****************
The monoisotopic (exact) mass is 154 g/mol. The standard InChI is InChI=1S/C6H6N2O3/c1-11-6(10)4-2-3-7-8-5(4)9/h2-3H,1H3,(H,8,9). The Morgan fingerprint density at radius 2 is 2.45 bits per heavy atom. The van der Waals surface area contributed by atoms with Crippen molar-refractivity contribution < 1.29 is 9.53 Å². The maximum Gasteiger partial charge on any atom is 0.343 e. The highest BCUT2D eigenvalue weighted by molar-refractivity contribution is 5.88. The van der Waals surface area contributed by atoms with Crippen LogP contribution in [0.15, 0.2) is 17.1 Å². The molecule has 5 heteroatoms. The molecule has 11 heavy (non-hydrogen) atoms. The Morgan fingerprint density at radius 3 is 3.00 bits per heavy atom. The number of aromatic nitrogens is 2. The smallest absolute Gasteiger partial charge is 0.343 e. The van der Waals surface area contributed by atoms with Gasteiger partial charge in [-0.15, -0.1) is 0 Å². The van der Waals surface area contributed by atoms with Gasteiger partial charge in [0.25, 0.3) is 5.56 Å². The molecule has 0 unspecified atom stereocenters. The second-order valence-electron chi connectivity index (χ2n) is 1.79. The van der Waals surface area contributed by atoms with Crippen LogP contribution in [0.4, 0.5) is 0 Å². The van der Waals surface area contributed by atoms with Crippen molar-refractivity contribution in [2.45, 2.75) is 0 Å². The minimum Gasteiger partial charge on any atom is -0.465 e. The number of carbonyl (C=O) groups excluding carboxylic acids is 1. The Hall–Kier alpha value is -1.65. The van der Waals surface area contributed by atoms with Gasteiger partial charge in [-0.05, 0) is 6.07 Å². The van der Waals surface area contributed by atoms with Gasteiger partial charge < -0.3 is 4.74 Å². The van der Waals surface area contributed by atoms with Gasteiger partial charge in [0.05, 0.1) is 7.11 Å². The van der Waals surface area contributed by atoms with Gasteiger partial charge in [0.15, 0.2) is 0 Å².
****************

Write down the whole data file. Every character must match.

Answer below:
The monoisotopic (exact) mass is 154 g/mol. The standard InChI is InChI=1S/C6H6N2O3/c1-11-6(10)4-2-3-7-8-5(4)9/h2-3H,1H3,(H,8,9). The Morgan fingerprint density at radius 2 is 2.45 bits per heavy atom. The van der Waals surface area contributed by atoms with Crippen molar-refractivity contribution < 1.29 is 9.53 Å². The maximum Gasteiger partial charge on any atom is 0.343 e. The highest BCUT2D eigenvalue weighted by molar-refractivity contribution is 5.88. The van der Waals surface area contributed by atoms with Crippen LogP contribution in [0.15, 0.2) is 17.1 Å². The molecule has 5 heteroatoms. The molecule has 11 heavy (non-hydrogen) atoms. The Morgan fingerprint density at radius 3 is 3.00 bits per heavy atom. The number of aromatic nitrogens is 2. The smallest absolute Gasteiger partial charge is 0.343 e. The van der Waals surface area contributed by atoms with Gasteiger partial charge in [-0.15, -0.1) is 0 Å². The van der Waals surface area contributed by atoms with Gasteiger partial charge in [0.25, 0.3) is 5.56 Å². The molecule has 0 unspecified atom stereocenters. The second-order valence-electron chi connectivity index (χ2n) is 1.79. The van der Waals surface area contributed by atoms with Crippen LogP contribution in [0.4, 0.5) is 0 Å². The van der Waals surface area contributed by atoms with Crippen molar-refractivity contribution in [2.45, 2.75) is 0 Å². The minimum Gasteiger partial charge on any atom is -0.465 e. The number of carbonyl (C=O) groups excluding carboxylic acids is 1. The Hall–Kier alpha value is -1.65. The van der Waals surface area contributed by atoms with Gasteiger partial charge in [-0.05, 0) is 6.07 Å². The van der Waals surface area contributed by atoms with Gasteiger partial charge < -0.3 is 4.74 Å². The van der Waals surface area contributed by atoms with Gasteiger partial charge in [0.05, 0.1) is 7.11 Å². The van der Waals surface area contributed by atoms with Gasteiger partial charge in [0.15, 0.2) is 0 Å².